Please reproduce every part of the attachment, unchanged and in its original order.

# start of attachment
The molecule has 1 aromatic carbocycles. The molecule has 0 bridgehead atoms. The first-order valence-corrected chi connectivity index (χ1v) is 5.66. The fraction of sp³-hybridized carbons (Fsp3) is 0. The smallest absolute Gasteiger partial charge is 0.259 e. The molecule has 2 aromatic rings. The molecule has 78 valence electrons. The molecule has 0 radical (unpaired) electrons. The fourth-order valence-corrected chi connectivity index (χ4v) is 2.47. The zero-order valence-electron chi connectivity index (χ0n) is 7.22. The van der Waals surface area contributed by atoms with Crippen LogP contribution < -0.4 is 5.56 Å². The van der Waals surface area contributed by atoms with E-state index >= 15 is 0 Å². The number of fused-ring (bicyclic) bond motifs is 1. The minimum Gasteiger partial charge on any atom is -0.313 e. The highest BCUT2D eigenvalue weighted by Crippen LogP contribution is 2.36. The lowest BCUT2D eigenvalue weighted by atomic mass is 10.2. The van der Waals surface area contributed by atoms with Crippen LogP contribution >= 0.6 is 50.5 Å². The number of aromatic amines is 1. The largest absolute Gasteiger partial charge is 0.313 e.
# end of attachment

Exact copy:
The molecule has 1 aromatic carbocycles. The molecule has 0 bridgehead atoms. The first-order valence-corrected chi connectivity index (χ1v) is 5.66. The fraction of sp³-hybridized carbons (Fsp3) is 0. The smallest absolute Gasteiger partial charge is 0.259 e. The molecule has 2 aromatic rings. The molecule has 78 valence electrons. The molecule has 0 radical (unpaired) electrons. The fourth-order valence-corrected chi connectivity index (χ4v) is 2.47. The zero-order valence-electron chi connectivity index (χ0n) is 7.22. The van der Waals surface area contributed by atoms with Crippen LogP contribution < -0.4 is 5.56 Å². The van der Waals surface area contributed by atoms with E-state index >= 15 is 0 Å². The number of fused-ring (bicyclic) bond motifs is 1. The minimum Gasteiger partial charge on any atom is -0.313 e. The highest BCUT2D eigenvalue weighted by Crippen LogP contribution is 2.36. The lowest BCUT2D eigenvalue weighted by atomic mass is 10.2. The van der Waals surface area contributed by atoms with Crippen LogP contribution >= 0.6 is 50.5 Å². The number of aromatic amines is 1. The largest absolute Gasteiger partial charge is 0.313 e.